Gouverneur Morris was a screenwriter at Universal. His credits include many silent films in the early 1920s, e.g., Anybody’s Woman (1930) and East of Java (1935).
66 Park Avenue
New York, N.Y.
November 29, 1935
Dear Mr. and Mrs. Morris,
My only excuse for my long silence is that of a person who has just emerged from Hell. The year which has passed has been so terrible, with the constant disappointments, the indefinite waiting and the struggle, that I did not want to let anyone hear from me, for all I could say would have been complaints. I had to reach some success before I could feel like a human being again—and write like one.
I am just beginning to raise my head—more or less. Not because of my play—although that is doing rather nicely—but because of my book. Selling it has been the greatest thing in my life so far. I had been so bewildered and discouraged by the long delay on the book, that I felt I would never be able to write again. Now that’s over. Whether the book fails or succeeds, it will at least have been published.
The book was sold during the first weeks of my play and I have been terribly busy, giving it a final editing. Macmillan, who are going to publish it, did not want any changes made, no cuts or alterations of any kind. But I wanted to revise it once more and make a few minor changes which, I think, improved it. I have delivered the completed script about a week ago and I expect galley proofs of it in about two weeks. The book will come out in February or March. So I am free now to relax and begin to enjoy life. And also to think of my next novel, which I have in mind already and over which I feel very enthusiastic—so far. It is not another Russian story, but a strictly American one.
I do not know whether you knew that I have had to withdraw my book from Miss Wick, some time ago. I found that we disagreed too much on the book and that it was difficult for Miss Wick to handle it, since she did not feel in sympathy with it. The book was sold by Miss Ann Watkins who is now my agent. You may know of her—she is the agent of Sinclair Lewis and one of the grandest persons I have ever met.
The only important change in my book is the title. It is now going to be called “WE, THE LIVING”. Remembering that you have never liked the title “Airtight”, I hope that you may approve of this one.
I do not know how to express my profound gratitude to you for your interest in my book and for your kindness in writing about me to the press. You have seen, undoubtedly,
the nice mention which O. O. McIntyre gave me in his column on your recommendation.[*] Now that my worst struggle is over, I find many people interested in me, but I shall never forget that you had faith in me at the time when I was just beginning and needed it most.
There is not much that I can tell you about my play. It is doing very well, it seems very popular and successful. But I get no satisfaction whatever out of it, because of the changes which Mr. Woods insisted on making. I find them so inept and in such bad taste that the entire spirit of the play is ruined. I have never considered it as a particularly good play and was fully prepared to allow any changes to improve it. But I do not think that bringing it down to the level of cheap melodrama and destroying its characters, which was the best thing it had, constitutes an improvement. And that is exactly what Mr. Woods has done. I am trying to look at the whole thing philosophically, consider it a necessary sacrifice to make a beginning and forget about it, while I try to write something better.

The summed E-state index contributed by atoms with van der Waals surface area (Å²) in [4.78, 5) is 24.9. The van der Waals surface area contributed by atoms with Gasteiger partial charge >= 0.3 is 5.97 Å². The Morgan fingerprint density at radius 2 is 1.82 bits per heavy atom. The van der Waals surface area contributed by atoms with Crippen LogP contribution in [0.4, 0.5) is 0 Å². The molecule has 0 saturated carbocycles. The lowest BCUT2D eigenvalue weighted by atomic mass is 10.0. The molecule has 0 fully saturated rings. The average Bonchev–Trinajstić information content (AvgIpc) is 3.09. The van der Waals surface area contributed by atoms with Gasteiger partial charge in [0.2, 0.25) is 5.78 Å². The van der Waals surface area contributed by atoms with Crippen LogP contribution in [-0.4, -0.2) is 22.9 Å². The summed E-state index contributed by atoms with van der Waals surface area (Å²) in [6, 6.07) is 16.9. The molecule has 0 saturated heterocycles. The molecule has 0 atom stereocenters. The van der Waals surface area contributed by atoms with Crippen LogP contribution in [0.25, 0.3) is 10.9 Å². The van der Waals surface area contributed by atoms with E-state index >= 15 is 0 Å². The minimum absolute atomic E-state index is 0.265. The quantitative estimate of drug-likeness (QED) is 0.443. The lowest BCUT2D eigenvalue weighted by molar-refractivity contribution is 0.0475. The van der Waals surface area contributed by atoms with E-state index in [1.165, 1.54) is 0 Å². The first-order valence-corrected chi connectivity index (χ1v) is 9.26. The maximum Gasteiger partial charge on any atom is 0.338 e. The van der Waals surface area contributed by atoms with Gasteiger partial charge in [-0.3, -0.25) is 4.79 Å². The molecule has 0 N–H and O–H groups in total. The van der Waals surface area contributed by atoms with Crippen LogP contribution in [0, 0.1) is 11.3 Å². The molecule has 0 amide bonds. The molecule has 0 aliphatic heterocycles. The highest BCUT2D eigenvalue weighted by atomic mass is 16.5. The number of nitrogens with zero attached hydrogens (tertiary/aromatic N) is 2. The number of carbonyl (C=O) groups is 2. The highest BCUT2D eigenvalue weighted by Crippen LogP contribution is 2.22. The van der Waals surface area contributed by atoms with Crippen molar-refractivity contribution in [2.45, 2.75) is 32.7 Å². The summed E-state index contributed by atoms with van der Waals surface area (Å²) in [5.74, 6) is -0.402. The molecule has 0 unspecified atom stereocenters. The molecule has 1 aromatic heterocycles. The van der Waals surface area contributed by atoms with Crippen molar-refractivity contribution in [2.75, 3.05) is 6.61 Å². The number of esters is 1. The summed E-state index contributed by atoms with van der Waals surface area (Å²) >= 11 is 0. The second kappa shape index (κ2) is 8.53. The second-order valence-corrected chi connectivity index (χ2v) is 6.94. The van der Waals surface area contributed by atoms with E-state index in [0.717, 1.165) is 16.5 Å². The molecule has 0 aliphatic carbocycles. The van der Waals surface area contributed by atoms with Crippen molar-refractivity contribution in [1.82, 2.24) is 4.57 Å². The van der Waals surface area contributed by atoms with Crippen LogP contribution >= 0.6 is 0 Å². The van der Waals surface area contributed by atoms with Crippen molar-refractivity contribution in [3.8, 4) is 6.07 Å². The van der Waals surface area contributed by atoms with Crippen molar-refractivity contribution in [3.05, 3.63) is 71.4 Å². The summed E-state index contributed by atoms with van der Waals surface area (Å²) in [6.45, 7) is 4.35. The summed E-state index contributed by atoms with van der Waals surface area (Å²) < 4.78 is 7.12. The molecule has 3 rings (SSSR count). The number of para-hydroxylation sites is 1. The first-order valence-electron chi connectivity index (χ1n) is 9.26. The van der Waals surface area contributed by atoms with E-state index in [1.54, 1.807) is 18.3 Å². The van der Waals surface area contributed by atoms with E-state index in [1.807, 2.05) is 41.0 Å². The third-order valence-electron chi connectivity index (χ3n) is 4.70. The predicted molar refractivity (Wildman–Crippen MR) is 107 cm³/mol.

Since I frankly lacked the courage to write to you sooner, I have never had the chance to ask you what you thought of my novelette “Ideal” which I left with you when I departed from Hollywood. If it is not too late and if you still remember it, I would greatly appreciate your opinion of it. I have rewritten it into a play, which I have finished recently.
I do not know when I shall come back to Hollywood. I would like to stay here a little longer and I do not plan to return, unless the screen rights to my play are sold and I am brought back to work on the adaptation. I love New York. It is a city, and I suppose that I am one of those decadent products of civilization that do not feel at home outside of a big city. With the exception of a few friends, I do not miss Hollywood at all. If and when I have to return, the pleasure of seeing you again will be my chief compensation. That prospect does make me wish to come back some time soon.
If I may be forgiven for my long silence, I would be very grateful for a letter from you. Frank joins me in sending you our regards and very best wishes.
Thanking you again, I am
*McIntyre’s syndicated column appeared first on November 9, 1935, and included this comment about AR: “How proud writers are over a sudden writing success. Gouverneur Morris writes me of his enthusiasm for the showing of Ayn Rand, who at 20 [sic] has a play on Broadway and a book on the presses. A Russian girl, who mastered writing beautiful English in three years. She asked Morris to criticize her first novel. Except mending a split infinitive, he found nothing he did not wish he might have done himself.”
A version of Night of January 16th restoring what Woods cut was not available in print until published by World in 1968. For a 1973 revival, Ayn Rand made what Leonard Peikoff describes as “several dozen relatively small editorial changes,” which were incorporated into all printings since 1985. The play is still being performed, particularly in summer stock and in high schools.